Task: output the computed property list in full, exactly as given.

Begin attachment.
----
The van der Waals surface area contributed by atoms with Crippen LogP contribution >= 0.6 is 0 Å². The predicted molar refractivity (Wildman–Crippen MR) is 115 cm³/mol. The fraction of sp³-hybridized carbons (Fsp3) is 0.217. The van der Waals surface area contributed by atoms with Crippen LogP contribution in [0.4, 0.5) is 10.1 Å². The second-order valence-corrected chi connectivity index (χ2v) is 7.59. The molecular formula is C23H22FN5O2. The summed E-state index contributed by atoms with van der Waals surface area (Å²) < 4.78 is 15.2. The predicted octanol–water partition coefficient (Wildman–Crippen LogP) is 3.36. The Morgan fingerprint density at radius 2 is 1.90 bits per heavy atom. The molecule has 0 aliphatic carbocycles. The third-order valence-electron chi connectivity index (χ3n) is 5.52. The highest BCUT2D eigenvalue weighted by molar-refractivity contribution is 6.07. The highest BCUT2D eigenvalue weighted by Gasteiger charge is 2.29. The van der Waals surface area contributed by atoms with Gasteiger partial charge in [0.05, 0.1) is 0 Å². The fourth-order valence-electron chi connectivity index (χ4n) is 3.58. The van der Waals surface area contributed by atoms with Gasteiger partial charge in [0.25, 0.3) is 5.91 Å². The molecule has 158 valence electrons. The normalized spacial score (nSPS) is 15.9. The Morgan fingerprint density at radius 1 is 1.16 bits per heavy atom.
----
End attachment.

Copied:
The van der Waals surface area contributed by atoms with Crippen LogP contribution >= 0.6 is 0 Å². The predicted molar refractivity (Wildman–Crippen MR) is 115 cm³/mol. The fraction of sp³-hybridized carbons (Fsp3) is 0.217. The van der Waals surface area contributed by atoms with Crippen LogP contribution in [0.4, 0.5) is 10.1 Å². The second-order valence-corrected chi connectivity index (χ2v) is 7.59. The molecular formula is C23H22FN5O2. The summed E-state index contributed by atoms with van der Waals surface area (Å²) < 4.78 is 15.2. The predicted octanol–water partition coefficient (Wildman–Crippen LogP) is 3.36. The Morgan fingerprint density at radius 2 is 1.90 bits per heavy atom. The molecule has 0 aliphatic carbocycles. The third-order valence-electron chi connectivity index (χ3n) is 5.52. The highest BCUT2D eigenvalue weighted by molar-refractivity contribution is 6.07. The highest BCUT2D eigenvalue weighted by Gasteiger charge is 2.29. The van der Waals surface area contributed by atoms with Gasteiger partial charge in [0.05, 0.1) is 0 Å². The fourth-order valence-electron chi connectivity index (χ4n) is 3.58. The van der Waals surface area contributed by atoms with Gasteiger partial charge in [0.25, 0.3) is 5.91 Å². The molecule has 158 valence electrons. The normalized spacial score (nSPS) is 15.9. The Morgan fingerprint density at radius 1 is 1.16 bits per heavy atom.